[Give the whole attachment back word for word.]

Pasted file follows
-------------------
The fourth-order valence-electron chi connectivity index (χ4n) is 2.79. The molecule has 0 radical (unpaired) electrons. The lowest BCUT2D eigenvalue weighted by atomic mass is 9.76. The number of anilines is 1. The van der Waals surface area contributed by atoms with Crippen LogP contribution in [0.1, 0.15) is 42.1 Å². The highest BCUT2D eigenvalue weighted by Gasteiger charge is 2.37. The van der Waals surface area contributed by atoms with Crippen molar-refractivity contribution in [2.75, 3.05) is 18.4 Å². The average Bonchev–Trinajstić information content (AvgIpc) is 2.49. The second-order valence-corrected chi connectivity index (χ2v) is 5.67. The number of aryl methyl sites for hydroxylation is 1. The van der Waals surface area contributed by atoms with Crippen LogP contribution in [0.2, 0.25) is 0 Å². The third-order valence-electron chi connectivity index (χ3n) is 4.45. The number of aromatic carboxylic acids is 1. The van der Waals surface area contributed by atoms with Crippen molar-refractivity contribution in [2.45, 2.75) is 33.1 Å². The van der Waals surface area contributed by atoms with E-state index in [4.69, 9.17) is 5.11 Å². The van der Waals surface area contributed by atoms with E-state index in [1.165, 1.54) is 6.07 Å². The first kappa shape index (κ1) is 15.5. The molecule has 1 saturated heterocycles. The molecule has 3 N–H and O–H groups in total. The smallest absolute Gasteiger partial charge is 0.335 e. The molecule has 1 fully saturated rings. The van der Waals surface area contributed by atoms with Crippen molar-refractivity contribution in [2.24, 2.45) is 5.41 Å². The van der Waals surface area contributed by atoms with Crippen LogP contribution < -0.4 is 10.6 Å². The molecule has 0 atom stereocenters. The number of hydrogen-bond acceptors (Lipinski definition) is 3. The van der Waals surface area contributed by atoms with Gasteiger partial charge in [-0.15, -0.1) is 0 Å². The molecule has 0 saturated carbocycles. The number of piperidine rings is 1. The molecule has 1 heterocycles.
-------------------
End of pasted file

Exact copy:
The fourth-order valence-electron chi connectivity index (χ4n) is 2.79. The molecule has 0 radical (unpaired) electrons. The lowest BCUT2D eigenvalue weighted by atomic mass is 9.76. The number of anilines is 1. The van der Waals surface area contributed by atoms with Crippen LogP contribution in [0.1, 0.15) is 42.1 Å². The highest BCUT2D eigenvalue weighted by Gasteiger charge is 2.37. The van der Waals surface area contributed by atoms with Crippen molar-refractivity contribution in [2.75, 3.05) is 18.4 Å². The average Bonchev–Trinajstić information content (AvgIpc) is 2.49. The second-order valence-corrected chi connectivity index (χ2v) is 5.67. The number of aryl methyl sites for hydroxylation is 1. The van der Waals surface area contributed by atoms with Crippen LogP contribution in [0.2, 0.25) is 0 Å². The third-order valence-electron chi connectivity index (χ3n) is 4.45. The number of aromatic carboxylic acids is 1. The van der Waals surface area contributed by atoms with Crippen molar-refractivity contribution in [2.45, 2.75) is 33.1 Å². The van der Waals surface area contributed by atoms with E-state index in [4.69, 9.17) is 5.11 Å². The van der Waals surface area contributed by atoms with E-state index in [1.165, 1.54) is 6.07 Å². The first kappa shape index (κ1) is 15.5. The molecule has 1 saturated heterocycles. The molecule has 3 N–H and O–H groups in total. The smallest absolute Gasteiger partial charge is 0.335 e. The molecule has 1 fully saturated rings. The van der Waals surface area contributed by atoms with Crippen molar-refractivity contribution in [2.24, 2.45) is 5.41 Å². The van der Waals surface area contributed by atoms with Crippen LogP contribution < -0.4 is 10.6 Å². The molecule has 0 atom stereocenters. The number of hydrogen-bond acceptors (Lipinski definition) is 3. The van der Waals surface area contributed by atoms with Gasteiger partial charge in [-0.15, -0.1) is 0 Å². The molecule has 0 saturated carbocycles. The number of piperidine rings is 1. The molecule has 1 heterocycles.